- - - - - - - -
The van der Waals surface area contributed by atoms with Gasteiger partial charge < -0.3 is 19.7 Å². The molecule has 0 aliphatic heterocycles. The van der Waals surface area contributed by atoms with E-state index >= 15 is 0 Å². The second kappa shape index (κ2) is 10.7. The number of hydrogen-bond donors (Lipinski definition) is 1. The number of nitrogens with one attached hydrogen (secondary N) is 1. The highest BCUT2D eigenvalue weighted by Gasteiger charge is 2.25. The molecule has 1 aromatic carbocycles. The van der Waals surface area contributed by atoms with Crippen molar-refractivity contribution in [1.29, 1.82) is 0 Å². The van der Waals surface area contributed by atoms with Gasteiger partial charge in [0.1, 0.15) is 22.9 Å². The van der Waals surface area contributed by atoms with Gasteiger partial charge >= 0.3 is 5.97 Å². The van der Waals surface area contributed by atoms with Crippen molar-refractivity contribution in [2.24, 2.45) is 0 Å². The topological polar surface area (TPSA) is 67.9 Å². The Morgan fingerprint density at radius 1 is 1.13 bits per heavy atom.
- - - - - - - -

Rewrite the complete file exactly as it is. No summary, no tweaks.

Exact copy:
The van der Waals surface area contributed by atoms with Gasteiger partial charge < -0.3 is 19.7 Å². The molecule has 0 aliphatic heterocycles. The van der Waals surface area contributed by atoms with E-state index >= 15 is 0 Å². The second kappa shape index (κ2) is 10.7. The number of hydrogen-bond donors (Lipinski definition) is 1. The number of nitrogens with one attached hydrogen (secondary N) is 1. The highest BCUT2D eigenvalue weighted by Gasteiger charge is 2.25. The molecule has 1 aromatic carbocycles. The van der Waals surface area contributed by atoms with Crippen molar-refractivity contribution in [1.29, 1.82) is 0 Å². The van der Waals surface area contributed by atoms with Gasteiger partial charge in [0.1, 0.15) is 22.9 Å². The van der Waals surface area contributed by atoms with Gasteiger partial charge >= 0.3 is 5.97 Å². The van der Waals surface area contributed by atoms with Crippen molar-refractivity contribution in [2.24, 2.45) is 0 Å². The topological polar surface area (TPSA) is 67.9 Å². The Morgan fingerprint density at radius 1 is 1.13 bits per heavy atom.